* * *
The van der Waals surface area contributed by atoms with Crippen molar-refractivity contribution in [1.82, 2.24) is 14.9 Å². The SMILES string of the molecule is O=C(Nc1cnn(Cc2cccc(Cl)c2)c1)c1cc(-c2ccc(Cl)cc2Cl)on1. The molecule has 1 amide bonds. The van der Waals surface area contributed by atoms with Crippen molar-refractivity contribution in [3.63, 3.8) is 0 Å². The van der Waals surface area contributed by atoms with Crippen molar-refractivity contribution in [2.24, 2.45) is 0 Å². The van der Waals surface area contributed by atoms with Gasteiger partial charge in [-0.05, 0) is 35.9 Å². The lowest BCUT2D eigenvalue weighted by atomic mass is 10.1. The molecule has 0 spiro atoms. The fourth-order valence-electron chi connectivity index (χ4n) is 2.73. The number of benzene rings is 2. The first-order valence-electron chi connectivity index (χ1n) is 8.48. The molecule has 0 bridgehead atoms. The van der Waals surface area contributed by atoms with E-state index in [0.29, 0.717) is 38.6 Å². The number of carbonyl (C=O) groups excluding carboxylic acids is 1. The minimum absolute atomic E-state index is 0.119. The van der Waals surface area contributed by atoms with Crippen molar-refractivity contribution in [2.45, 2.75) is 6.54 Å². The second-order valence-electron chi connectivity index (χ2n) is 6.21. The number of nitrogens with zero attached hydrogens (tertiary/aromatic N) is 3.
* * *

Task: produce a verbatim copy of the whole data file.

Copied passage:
The van der Waals surface area contributed by atoms with Crippen molar-refractivity contribution in [1.82, 2.24) is 14.9 Å². The SMILES string of the molecule is O=C(Nc1cnn(Cc2cccc(Cl)c2)c1)c1cc(-c2ccc(Cl)cc2Cl)on1. The molecule has 1 amide bonds. The van der Waals surface area contributed by atoms with Crippen molar-refractivity contribution in [3.63, 3.8) is 0 Å². The van der Waals surface area contributed by atoms with Crippen molar-refractivity contribution in [2.24, 2.45) is 0 Å². The van der Waals surface area contributed by atoms with Gasteiger partial charge in [-0.05, 0) is 35.9 Å². The lowest BCUT2D eigenvalue weighted by atomic mass is 10.1. The molecule has 0 spiro atoms. The fourth-order valence-electron chi connectivity index (χ4n) is 2.73. The number of benzene rings is 2. The first-order valence-electron chi connectivity index (χ1n) is 8.48. The molecule has 0 bridgehead atoms. The van der Waals surface area contributed by atoms with E-state index in [0.29, 0.717) is 38.6 Å². The number of carbonyl (C=O) groups excluding carboxylic acids is 1. The minimum absolute atomic E-state index is 0.119. The van der Waals surface area contributed by atoms with Crippen molar-refractivity contribution in [2.45, 2.75) is 6.54 Å². The second-order valence-electron chi connectivity index (χ2n) is 6.21. The number of nitrogens with zero attached hydrogens (tertiary/aromatic N) is 3.